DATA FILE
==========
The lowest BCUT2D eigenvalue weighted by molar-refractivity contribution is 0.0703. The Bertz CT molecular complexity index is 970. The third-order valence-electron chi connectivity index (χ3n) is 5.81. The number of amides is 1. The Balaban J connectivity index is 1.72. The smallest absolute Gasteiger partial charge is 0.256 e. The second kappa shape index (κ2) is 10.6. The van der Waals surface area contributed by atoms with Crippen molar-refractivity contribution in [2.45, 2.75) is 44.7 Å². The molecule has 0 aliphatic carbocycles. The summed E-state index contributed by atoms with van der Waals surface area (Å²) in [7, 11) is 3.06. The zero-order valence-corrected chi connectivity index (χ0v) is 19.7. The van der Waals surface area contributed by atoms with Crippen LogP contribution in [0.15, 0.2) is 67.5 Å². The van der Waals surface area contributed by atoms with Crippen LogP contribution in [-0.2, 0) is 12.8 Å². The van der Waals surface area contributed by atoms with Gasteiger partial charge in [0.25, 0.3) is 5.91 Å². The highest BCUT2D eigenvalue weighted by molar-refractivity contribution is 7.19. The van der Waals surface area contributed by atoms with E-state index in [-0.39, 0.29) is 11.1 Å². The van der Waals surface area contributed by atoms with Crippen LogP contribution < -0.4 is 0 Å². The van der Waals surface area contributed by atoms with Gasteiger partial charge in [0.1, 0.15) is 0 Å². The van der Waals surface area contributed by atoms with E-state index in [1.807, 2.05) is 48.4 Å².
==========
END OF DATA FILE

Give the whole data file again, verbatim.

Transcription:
The lowest BCUT2D eigenvalue weighted by molar-refractivity contribution is 0.0703. The Bertz CT molecular complexity index is 970. The third-order valence-electron chi connectivity index (χ3n) is 5.81. The number of amides is 1. The Balaban J connectivity index is 1.72. The smallest absolute Gasteiger partial charge is 0.256 e. The second kappa shape index (κ2) is 10.6. The van der Waals surface area contributed by atoms with Crippen molar-refractivity contribution in [2.45, 2.75) is 44.7 Å². The molecule has 0 aliphatic carbocycles. The summed E-state index contributed by atoms with van der Waals surface area (Å²) in [7, 11) is 3.06. The zero-order valence-corrected chi connectivity index (χ0v) is 19.7. The van der Waals surface area contributed by atoms with Crippen LogP contribution in [0.15, 0.2) is 67.5 Å². The van der Waals surface area contributed by atoms with Crippen LogP contribution in [-0.2, 0) is 12.8 Å². The van der Waals surface area contributed by atoms with Gasteiger partial charge in [0.25, 0.3) is 5.91 Å². The highest BCUT2D eigenvalue weighted by molar-refractivity contribution is 7.19. The van der Waals surface area contributed by atoms with E-state index in [-0.39, 0.29) is 11.1 Å². The van der Waals surface area contributed by atoms with Crippen LogP contribution < -0.4 is 0 Å². The van der Waals surface area contributed by atoms with Gasteiger partial charge in [0.1, 0.15) is 0 Å². The van der Waals surface area contributed by atoms with E-state index in [1.807, 2.05) is 48.4 Å².